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The difficulty in getting a diagnosis

Elderly man in blue sweater with family on sofa

You know that feeling when something isn’t quite right within yourself? It’s human nature to imagine the worst case scenario, first. Chronic, persistent pain or a lump under the skin? It must be cancer! Just ask Dr Google and you will be rewarded with your worst fears.

Well, it’s not always cancer.

And memory loss does not always mean it’s dementia either, but if it is, getting a diagnosis is important.

The brain is the most complicated and complex part of the human body. It is because of this complexity that doctors and scientists don’t completely understand how it works.

The average brain contains one hundred billion neurons, and information can pass between those neurons at speeds of up to 400 kilometres per hour. Symptoms of dementia can result from those neurons not communicating properly. But like so many other issues related to the brain, it’s not always easy to diagnose.

Dementia cannot be diagnosed with a blood test. Getting a diagnosis of dementia is a complicated process of elimination and can take anywhere from a few weeks to many, many months.

Diagnosis can be particularly difficult early in the condition. It is during this time that a period of monitoring (up to 12 months) may be needed before a diagnosis can be made. This can result in a stressful and uncertain wait for the person involved, and their family.

The reality is that some people miss out on a diagnosis because their symptoms are mistaken by family and friends as normal signs of ageing.

So, what are the steps and why does it take so long to diagnose?

Step one sounds fairly obvious but can often be the hardest. A visit to your doctor.

Your GP or healthcare professional will start with an assessment, taking into consideration your medical history, whether dementia runs in the family and any current medications. The aim is to try to rule out other possible causes for your symptoms. Perhaps you have an underlying yet treatable condition: a vitamin deficiency, infection, metabolic disorder, hormonal imbalance or a side effect from your existing medication.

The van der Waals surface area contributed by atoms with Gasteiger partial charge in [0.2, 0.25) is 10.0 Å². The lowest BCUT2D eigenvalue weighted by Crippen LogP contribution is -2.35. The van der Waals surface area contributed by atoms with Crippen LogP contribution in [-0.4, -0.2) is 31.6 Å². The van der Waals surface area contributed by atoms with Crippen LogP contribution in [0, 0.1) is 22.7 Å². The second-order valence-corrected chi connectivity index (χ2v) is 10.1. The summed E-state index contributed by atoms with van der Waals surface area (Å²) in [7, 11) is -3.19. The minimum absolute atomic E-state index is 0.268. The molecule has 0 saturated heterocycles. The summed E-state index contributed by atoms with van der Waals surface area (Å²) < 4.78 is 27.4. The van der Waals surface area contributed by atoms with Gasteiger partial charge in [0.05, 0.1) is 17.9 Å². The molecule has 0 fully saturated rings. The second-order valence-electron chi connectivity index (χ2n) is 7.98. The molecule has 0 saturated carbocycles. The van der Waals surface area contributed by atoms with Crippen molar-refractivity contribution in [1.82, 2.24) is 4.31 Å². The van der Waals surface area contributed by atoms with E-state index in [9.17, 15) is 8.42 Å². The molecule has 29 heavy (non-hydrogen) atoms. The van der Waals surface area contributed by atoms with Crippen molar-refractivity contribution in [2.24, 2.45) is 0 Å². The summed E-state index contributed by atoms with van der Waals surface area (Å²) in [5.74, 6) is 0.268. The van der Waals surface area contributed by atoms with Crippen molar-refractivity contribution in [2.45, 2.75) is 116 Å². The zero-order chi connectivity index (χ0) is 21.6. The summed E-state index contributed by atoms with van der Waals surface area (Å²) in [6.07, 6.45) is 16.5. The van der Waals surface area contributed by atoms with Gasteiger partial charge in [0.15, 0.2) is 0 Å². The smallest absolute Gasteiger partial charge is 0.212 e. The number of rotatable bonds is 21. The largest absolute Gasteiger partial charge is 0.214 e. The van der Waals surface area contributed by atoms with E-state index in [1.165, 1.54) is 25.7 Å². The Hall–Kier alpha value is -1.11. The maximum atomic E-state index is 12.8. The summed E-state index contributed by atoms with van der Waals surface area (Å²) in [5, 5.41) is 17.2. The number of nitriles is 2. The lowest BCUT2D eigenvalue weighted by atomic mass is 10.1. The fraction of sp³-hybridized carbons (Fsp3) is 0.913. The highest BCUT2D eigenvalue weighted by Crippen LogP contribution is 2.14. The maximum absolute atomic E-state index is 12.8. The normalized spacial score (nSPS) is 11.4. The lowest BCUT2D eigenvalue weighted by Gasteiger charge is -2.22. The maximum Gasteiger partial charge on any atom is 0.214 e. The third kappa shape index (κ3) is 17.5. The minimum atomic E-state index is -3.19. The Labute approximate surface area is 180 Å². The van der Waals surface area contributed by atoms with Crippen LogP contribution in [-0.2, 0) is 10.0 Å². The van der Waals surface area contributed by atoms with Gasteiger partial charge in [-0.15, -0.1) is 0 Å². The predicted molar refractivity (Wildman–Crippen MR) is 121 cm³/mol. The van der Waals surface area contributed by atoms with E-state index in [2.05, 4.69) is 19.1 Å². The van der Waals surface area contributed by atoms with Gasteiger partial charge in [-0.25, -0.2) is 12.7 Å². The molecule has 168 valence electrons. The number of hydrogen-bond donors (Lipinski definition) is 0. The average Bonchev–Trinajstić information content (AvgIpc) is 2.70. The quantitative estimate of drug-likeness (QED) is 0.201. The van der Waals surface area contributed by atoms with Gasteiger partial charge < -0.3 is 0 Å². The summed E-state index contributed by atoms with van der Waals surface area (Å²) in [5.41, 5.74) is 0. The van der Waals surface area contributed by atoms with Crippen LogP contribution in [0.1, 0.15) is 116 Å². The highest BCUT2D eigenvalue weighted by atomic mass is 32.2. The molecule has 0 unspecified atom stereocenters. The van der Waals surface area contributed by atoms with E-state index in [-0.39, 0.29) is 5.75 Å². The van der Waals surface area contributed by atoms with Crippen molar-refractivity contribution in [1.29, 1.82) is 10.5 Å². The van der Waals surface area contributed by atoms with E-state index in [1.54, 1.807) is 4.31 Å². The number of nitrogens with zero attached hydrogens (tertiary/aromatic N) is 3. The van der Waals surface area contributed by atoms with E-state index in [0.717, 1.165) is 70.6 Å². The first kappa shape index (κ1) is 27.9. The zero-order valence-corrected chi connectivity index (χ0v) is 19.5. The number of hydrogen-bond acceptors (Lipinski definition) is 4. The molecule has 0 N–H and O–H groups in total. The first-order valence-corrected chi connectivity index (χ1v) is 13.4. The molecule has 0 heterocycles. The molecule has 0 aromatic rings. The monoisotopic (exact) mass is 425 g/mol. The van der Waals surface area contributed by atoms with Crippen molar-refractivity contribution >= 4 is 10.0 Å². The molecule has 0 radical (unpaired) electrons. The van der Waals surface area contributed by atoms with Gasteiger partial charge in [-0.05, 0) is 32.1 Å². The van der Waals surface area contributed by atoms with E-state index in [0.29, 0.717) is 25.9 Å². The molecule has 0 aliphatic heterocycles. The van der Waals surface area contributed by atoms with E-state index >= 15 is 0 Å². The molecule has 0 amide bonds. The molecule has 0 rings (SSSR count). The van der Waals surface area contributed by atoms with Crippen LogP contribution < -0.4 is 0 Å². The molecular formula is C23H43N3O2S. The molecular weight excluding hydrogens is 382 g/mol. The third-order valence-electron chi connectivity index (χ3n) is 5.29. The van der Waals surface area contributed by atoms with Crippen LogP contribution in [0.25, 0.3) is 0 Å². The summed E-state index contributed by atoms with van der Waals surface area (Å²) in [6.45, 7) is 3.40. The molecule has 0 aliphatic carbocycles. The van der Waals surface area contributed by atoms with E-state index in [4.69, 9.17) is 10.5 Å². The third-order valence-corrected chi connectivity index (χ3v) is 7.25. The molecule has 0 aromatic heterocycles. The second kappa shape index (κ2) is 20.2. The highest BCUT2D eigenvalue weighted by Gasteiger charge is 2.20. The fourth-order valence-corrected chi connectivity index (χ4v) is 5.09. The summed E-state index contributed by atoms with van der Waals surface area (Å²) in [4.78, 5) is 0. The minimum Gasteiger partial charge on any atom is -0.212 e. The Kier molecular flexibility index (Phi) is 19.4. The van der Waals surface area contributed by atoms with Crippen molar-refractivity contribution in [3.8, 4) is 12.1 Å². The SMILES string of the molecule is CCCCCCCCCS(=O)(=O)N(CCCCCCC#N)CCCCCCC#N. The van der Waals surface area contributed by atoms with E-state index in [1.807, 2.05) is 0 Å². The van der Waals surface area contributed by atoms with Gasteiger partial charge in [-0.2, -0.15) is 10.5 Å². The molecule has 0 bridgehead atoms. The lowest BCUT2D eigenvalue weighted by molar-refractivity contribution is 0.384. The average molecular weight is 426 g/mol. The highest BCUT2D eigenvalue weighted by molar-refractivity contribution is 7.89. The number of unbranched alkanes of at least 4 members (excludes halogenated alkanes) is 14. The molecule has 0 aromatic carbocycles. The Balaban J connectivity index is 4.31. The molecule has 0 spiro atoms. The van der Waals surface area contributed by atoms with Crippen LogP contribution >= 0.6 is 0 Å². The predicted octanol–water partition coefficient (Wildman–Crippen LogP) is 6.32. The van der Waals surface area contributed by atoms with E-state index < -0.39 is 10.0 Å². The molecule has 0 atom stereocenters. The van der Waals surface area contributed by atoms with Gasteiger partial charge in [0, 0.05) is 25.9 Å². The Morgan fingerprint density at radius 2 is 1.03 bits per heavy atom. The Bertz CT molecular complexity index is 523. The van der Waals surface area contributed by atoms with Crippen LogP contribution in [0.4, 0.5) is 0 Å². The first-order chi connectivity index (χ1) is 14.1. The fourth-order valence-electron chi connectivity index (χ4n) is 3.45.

With possible causes ruled out, the next step is to determine the cause of the symptoms and this will usually involve referral to a specialist: a geriatrician, a neurologist or a psychiatrist.

Your GP may use a series of short cognitive screening tests or refer you for more detailed testing. Depression can cause some symptoms of dementia and it is important to check this is not a contributing factor.

It is vital to determine the type of dementia as each different form, and there are over 100 of them, can present different symptoms and may require different treatments. This is where brain scans, such as magnetic resonance imaging (MRI) or positron emission tomography (PET), may be used. Scans will also rule out the possibility of stroke or fluid on the brain. Or cancer.

Developing better and more accurate ways to diagnose dementia earlier is a critical factor in the race to create new treatments that may slow or even halt its progression. We can but hope that it happens in our lifetime.

As for Dr Google, it’s probably best to ignore advice from a search engine. If you are concerned with memory loss, start with a phone call to your GP.

If you are concerned about dementia, contact Alzheimer’s WA on 1300 66 77 88.

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